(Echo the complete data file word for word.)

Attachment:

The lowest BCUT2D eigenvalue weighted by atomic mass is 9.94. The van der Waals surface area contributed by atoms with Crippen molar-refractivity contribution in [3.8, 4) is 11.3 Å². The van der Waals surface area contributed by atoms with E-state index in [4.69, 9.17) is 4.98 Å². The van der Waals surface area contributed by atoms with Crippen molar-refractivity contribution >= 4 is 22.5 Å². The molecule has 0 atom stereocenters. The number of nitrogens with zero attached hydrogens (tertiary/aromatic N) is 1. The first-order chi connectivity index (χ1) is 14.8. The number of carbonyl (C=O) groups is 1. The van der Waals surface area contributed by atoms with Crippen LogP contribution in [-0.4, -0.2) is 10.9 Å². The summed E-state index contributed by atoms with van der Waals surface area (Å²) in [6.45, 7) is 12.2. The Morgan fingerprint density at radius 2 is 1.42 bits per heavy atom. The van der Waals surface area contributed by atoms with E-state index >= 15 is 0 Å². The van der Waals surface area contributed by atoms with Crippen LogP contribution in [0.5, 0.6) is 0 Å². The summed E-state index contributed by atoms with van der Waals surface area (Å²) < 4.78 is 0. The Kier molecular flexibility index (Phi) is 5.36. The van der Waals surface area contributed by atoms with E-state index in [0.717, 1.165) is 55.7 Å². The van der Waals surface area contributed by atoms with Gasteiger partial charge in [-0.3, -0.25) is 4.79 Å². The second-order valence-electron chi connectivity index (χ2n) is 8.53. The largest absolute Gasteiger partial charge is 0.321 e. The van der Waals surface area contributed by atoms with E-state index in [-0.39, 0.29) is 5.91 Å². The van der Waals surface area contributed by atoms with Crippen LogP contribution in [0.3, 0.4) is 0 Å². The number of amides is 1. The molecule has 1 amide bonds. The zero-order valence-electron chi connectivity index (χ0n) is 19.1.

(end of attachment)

The lowest BCUT2D eigenvalue weighted by atomic mass is 9.94. The van der Waals surface area contributed by atoms with Crippen molar-refractivity contribution in [3.8, 4) is 11.3 Å². The van der Waals surface area contributed by atoms with E-state index in [4.69, 9.17) is 4.98 Å². The van der Waals surface area contributed by atoms with Crippen molar-refractivity contribution >= 4 is 22.5 Å². The molecule has 0 atom stereocenters. The number of nitrogens with zero attached hydrogens (tertiary/aromatic N) is 1. The first-order chi connectivity index (χ1) is 14.8. The number of carbonyl (C=O) groups is 1. The van der Waals surface area contributed by atoms with Crippen LogP contribution in [-0.4, -0.2) is 10.9 Å². The summed E-state index contributed by atoms with van der Waals surface area (Å²) in [6.45, 7) is 12.2. The Morgan fingerprint density at radius 2 is 1.42 bits per heavy atom. The van der Waals surface area contributed by atoms with E-state index >= 15 is 0 Å². The van der Waals surface area contributed by atoms with Crippen LogP contribution in [0.5, 0.6) is 0 Å². The summed E-state index contributed by atoms with van der Waals surface area (Å²) < 4.78 is 0. The Kier molecular flexibility index (Phi) is 5.36. The van der Waals surface area contributed by atoms with E-state index in [0.717, 1.165) is 55.7 Å². The van der Waals surface area contributed by atoms with Gasteiger partial charge in [-0.3, -0.25) is 4.79 Å². The second-order valence-electron chi connectivity index (χ2n) is 8.53. The largest absolute Gasteiger partial charge is 0.321 e. The van der Waals surface area contributed by atoms with E-state index in [-0.39, 0.29) is 5.91 Å². The van der Waals surface area contributed by atoms with Crippen LogP contribution in [0.3, 0.4) is 0 Å². The number of amides is 1. The molecule has 1 amide bonds. The zero-order valence-electron chi connectivity index (χ0n) is 19.1.